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Appeal success but more donors needed

The Blood Donor Centre has thanked those who came forward to give blood since the start of their appeal around World Blood Donor Day.

Since June 14, 75 new donors have attended the centre, while 14 were deferred at the clinic and about 15 more over the phone.

“The increase in new donors has had a tremendous effect because a lot of our donors take holidays over the summer, or they are too busy covering colleagues on vacation,” a spokeswoman said.

“Blood donation has a ripple effect, saving one person's life has vast implications on many others; children, parents, business colleagues, friends, sporting partners.

“Thank you for supporting your community. This is your blood donor centre, here to help your family, friends and fellow residents.”

But the spokeswoman also reiterated the constant need for donors, especially around the holidays.

“We always need to increase our stocks prior to Cup Match. We need more donors for our general blood stock as well as needing more donors for our sickle-cell patients.

“Spread the word, donating blood is usually very easy, doesn't take long but is essential to life and the wellbeing of Bermuda.”

As Bermuda marked World Blood Donor Day, Edward Schultz, King Edward VII Memorial Hospital's chief of emergency medicine, called on the community to give blood.

And BHB consultant haematologist Eyitayo Fakunle stressed the need for young people in particular to donate consistently.

However, there are strict criteria governing blood donations to ensure a safe supply and potential donors are asked questions covering their medical history, lifestyle and travel.

According to the spokeswoman, the majority of those who were deferred since World Blood Donor Day had a tattoo in the past 12 months, or were not eligible because of age or low haemoglobin.

Less than ten were deferred because they lived in the UK during the mad cow epidemic, she said.

BHB relaxed the indefinite ban on gay men donating blood to a one-year deferral period in June. But Dr Fakunle told The Royal Gazette that it would be “unlikely” that restrictions stopping those who lived in the UK between January 1, 1980, and December 31, 1996, or more than five years in Europe since January 1, 1980, from giving blood will be lifted.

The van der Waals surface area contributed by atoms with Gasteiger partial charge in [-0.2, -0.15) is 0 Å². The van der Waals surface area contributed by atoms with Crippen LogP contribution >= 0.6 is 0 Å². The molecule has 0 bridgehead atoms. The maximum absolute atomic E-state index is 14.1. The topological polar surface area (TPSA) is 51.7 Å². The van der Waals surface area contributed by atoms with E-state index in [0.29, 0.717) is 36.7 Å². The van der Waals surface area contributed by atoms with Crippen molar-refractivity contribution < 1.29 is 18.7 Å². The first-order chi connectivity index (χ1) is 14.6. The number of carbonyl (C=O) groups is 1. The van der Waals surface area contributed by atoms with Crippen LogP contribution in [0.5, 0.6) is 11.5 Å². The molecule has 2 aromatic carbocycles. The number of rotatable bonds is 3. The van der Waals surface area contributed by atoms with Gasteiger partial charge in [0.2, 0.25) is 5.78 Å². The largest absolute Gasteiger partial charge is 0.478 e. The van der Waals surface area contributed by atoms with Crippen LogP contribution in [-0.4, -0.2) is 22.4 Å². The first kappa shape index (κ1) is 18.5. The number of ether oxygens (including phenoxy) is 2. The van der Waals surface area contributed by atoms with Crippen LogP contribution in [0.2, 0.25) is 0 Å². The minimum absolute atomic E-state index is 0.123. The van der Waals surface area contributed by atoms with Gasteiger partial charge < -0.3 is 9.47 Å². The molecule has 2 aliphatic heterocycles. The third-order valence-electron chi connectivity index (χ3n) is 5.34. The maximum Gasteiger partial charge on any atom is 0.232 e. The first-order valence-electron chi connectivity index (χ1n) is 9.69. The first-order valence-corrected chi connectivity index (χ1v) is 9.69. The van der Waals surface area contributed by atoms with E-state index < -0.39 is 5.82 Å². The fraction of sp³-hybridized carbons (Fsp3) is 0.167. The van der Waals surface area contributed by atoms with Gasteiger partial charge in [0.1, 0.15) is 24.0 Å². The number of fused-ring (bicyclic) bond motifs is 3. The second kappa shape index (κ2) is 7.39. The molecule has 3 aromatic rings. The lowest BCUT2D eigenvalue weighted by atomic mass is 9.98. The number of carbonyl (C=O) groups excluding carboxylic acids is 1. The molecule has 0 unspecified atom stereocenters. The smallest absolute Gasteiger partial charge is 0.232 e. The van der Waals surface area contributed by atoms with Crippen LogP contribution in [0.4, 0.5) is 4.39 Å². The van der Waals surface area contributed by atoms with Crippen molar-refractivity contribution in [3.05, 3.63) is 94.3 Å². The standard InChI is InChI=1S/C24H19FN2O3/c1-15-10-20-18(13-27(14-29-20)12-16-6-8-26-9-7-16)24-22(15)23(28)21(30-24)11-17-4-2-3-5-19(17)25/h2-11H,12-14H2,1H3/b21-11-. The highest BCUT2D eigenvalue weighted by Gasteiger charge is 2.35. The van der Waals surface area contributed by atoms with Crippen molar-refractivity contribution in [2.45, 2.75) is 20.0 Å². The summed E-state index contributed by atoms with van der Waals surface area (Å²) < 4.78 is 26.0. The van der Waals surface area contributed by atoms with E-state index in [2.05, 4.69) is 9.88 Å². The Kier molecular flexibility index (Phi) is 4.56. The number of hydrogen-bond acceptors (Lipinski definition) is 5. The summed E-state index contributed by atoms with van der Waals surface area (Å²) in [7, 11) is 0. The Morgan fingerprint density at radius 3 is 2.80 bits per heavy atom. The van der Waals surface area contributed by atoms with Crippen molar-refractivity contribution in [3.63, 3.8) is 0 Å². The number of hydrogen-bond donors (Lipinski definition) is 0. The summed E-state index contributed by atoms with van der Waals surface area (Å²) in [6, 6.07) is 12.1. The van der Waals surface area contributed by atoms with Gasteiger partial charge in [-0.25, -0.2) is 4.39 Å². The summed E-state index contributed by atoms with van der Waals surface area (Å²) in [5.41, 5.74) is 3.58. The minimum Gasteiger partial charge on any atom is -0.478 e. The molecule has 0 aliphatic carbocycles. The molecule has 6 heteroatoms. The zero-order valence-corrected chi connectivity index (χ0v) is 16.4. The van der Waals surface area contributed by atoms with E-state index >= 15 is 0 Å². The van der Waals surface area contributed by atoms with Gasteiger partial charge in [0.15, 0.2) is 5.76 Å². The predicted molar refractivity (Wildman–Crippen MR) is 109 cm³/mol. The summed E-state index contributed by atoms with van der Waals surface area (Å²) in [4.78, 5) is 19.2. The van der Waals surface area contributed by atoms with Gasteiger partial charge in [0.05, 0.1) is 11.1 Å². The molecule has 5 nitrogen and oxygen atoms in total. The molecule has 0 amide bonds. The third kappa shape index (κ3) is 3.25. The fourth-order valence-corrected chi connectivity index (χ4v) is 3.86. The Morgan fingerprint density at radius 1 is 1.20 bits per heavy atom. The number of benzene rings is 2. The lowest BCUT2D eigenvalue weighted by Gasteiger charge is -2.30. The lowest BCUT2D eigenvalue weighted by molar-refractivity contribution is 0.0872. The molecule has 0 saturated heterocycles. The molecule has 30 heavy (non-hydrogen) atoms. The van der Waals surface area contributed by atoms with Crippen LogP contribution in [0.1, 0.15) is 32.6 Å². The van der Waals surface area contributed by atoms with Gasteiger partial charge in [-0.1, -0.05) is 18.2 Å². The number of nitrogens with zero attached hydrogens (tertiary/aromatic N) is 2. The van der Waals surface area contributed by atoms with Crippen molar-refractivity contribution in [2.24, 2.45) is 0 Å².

He said there was still a “significant” risk of human to human transmission of the infectious agent through blood transfusions and there is not test for it.

“People who have been in the UK during this time period have potentially been exposed to the vCJD (variant Creutzfeldt-Jakob disease) agent, which is believed to be the same as the agent of bovine spongiform encephalopathy (BSE) or mad cow disease,” he explained.

According to Dr Fakunle, 229 people have been affected by vCJD — a rare, fatal and transmissible human brain disease — since 1996, with 177 cases diagnosed in the UK. The number of cases peaked in 2000 and only one case has been reported since 2012. While the disease is linked to eating infected meat, three cases of vCJD being transmitted via blood transfusion have been identified since 2003.

Dr Fakunle said to ensure the “safety of the blood supply”, international organisations decided to defer donors who lived in affected areas between 1980 and 1996.

He added: “The types of blood tests that are used to screen blood cannot be applied to vCJD because of the different type of infectious agent; abnormal prion protein rather than bacteria or virus. With an incubation period that could stretch to decades, it is hard to say that we have seen the end of the outbreak and it's all over.

“If there are people who are carrying the agent of vCJD, it may be years and years before we know exactly what their fate is going to be.

“It is important to note that the UK population generally, other than those born after 1996, has been exposed to the same risks of vCJD as donors alive during that time.

“In Bermuda, our population was not exposed to this risk, so we are more like countries such as the USA and Canada, trying to do our best to minimise potential transmission of the disease from donated blood.”

No letting up: consultant haematologist Eyitayo Fakunle has stressed the need for more young people, in particular, to donate blood consistently

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Published August 15, 2016 at 9:00 am (Updated August 15, 2016 at 2:10 am)

Appeal success but more donors needed

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